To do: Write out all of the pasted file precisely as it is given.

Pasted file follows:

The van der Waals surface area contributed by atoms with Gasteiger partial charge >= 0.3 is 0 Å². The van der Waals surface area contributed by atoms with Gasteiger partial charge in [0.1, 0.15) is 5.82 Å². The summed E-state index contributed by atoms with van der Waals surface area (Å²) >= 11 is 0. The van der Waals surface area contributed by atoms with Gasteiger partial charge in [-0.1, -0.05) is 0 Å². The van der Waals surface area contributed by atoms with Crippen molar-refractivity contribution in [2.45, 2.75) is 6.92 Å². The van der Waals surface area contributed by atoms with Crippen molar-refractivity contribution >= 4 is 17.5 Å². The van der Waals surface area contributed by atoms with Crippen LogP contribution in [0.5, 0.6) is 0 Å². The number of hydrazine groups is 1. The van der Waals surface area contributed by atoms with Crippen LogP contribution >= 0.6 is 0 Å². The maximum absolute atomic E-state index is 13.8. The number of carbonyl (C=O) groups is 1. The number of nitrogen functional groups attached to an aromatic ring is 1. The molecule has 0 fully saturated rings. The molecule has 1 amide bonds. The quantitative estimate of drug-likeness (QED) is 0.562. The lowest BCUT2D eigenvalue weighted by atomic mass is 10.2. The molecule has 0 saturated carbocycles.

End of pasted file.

The van der Waals surface area contributed by atoms with Gasteiger partial charge >= 0.3 is 0 Å². The van der Waals surface area contributed by atoms with Gasteiger partial charge in [0.1, 0.15) is 5.82 Å². The summed E-state index contributed by atoms with van der Waals surface area (Å²) >= 11 is 0. The van der Waals surface area contributed by atoms with Gasteiger partial charge in [-0.1, -0.05) is 0 Å². The van der Waals surface area contributed by atoms with Crippen molar-refractivity contribution in [2.45, 2.75) is 6.92 Å². The van der Waals surface area contributed by atoms with Crippen molar-refractivity contribution >= 4 is 17.5 Å². The van der Waals surface area contributed by atoms with Crippen LogP contribution in [0.5, 0.6) is 0 Å². The number of hydrazine groups is 1. The van der Waals surface area contributed by atoms with Crippen LogP contribution >= 0.6 is 0 Å². The maximum absolute atomic E-state index is 13.8. The number of carbonyl (C=O) groups is 1. The number of nitrogen functional groups attached to an aromatic ring is 1. The molecule has 0 fully saturated rings. The molecule has 1 amide bonds. The quantitative estimate of drug-likeness (QED) is 0.562. The lowest BCUT2D eigenvalue weighted by atomic mass is 10.2. The molecule has 0 saturated carbocycles.